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Making your site easier to use, an in-house usability testing case study
Making your site easier to use, an in-house usability testing case study
Making your site easier to use, an in-house usability testing case study
Making your site easier to use, an in-house usability testing case study
Making your site easier to use, an in-house usability testing case study
Making your site easier to use, an in-house usability testing case study
Making your site easier to use, an in-house usability testing case study
Making your site easier to use, an in-house usability testing case study
Making your site easier to use, an in-house usability testing case study
Making your site easier to use, an in-house usability testing case study
Making your site easier to use, an in-house usability testing case study
Making your site easier to use, an in-house usability testing case study
Making your site easier to use, an in-house usability testing case study
Making your site easier to use, an in-house usability testing case study
Making your site easier to use, an in-house usability testing case study
Making your site easier to use, an in-house usability testing case study
Making your site easier to use, an in-house usability testing case study
Making your site easier to use, an in-house usability testing case study
Making your site easier to use, an in-house usability testing case study
Making your site easier to use, an in-house usability testing case study
Making your site easier to use, an in-house usability testing case study
Making your site easier to use, an in-house usability testing case study
Making your site easier to use, an in-house usability testing case study
Making your site easier to use, an in-house usability testing case study
Making your site easier to use, an in-house usability testing case study
Making your site easier to use, an in-house usability testing case study
Making your site easier to use, an in-house usability testing case study
Making your site easier to use, an in-house usability testing case study
Making your site easier to use, an in-house usability testing case study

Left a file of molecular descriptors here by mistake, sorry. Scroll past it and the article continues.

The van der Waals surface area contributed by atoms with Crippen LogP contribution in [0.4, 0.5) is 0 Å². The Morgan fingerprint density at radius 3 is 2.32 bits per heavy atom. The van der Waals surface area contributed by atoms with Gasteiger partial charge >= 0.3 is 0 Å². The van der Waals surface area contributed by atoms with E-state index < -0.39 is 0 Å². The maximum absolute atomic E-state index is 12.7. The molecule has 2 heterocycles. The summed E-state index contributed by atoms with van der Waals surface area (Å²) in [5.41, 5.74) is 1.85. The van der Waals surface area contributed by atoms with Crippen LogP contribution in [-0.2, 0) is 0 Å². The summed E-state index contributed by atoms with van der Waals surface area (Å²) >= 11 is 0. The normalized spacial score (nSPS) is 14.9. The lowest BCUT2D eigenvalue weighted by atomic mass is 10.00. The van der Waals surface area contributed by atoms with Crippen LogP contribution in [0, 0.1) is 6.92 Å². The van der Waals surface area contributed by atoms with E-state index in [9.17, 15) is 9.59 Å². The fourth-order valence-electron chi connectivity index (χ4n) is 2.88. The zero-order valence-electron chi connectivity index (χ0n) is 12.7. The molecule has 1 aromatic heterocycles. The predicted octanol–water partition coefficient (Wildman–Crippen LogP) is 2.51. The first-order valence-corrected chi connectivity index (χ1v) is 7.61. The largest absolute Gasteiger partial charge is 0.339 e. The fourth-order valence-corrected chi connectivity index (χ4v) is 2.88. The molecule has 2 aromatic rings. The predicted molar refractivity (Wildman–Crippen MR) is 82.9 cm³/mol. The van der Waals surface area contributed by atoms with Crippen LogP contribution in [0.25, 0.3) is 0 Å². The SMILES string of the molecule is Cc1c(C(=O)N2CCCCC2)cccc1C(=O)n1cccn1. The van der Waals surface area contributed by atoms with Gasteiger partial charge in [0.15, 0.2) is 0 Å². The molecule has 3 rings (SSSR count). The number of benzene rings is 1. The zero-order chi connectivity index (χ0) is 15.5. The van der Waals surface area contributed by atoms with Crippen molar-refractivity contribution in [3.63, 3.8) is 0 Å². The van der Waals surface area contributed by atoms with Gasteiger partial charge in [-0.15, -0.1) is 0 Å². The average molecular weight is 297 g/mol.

Making your site easier to use, an in-house usability testing case study
Making your site easier to use, an in-house usability testing case study
Making your site easier to use, an in-house usability testing case study
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Making your site easier to use, an in-house usability testing case study

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  • Our first website had a terrible interface. Users needed to first get a rag, wipe away the cobwebs, and then open a book.
  • Our first website had a terrible interface. Users needed to first get a rag, wipe away the cobwebs, and then open a book.
  • This is an example of a straightforward, successful test
  • This is an example of a straightforward, successful test
  • Transcript

    • 1. Making Your WebsiteEasier to Use: AUsability Testing CaseStudyJason Samuels, IT directorAllison Wickler, web contentmanager
    • 2. National Council onFamily Relations2• Established 1938• Publisher of the Journal ofMarriage and Family• 3,400 members
    • 3. NCFR Website - 19383
    • 4. NCFR Website - 2000• Multicolor HTML tables!• Provided updates on theorganization’s majorprogram areas• Provided online registrationfor membership renewaland conference registration4
    • 5. NCFR Website - 2006• Look and feel of thewebsite had evolved• Lots more informationposted about all aspects ofthe organization• Still just a brochure website(though a large one)5
    • 6. NCFR Website - 2011• Built on Drupal (ContentManagement System)• New features include:– Professional ResourceLibrary– Degree programs guide– Conference schedule builder– News feed & event calendar– Blogs6
    • 7. NCFR Website - 20117The 2011 NCFR website wasintended to move ourorganization’s web presence frombeing a brochure website to beinga go-to place for resources andinformation about the field that weserve.
    • 8. NCFR Website8• Launched in February 2011 with 3,500nodes of content– (~ 1,500 of these were faculty listings for thedegree programs guide)• By December this number had more thandoubled
    • 9. April 2012 website survey9• What do you like most about the NCFRwebsite?– quantity and quality of resources• What do you dislike most about the NCFRwebsite?– trouble finding specific resources– difficult to navigate• What features or improvements would youlike?– clearer organization of the content– greater ease of use
    • 10. 10Time for some usabilitytesting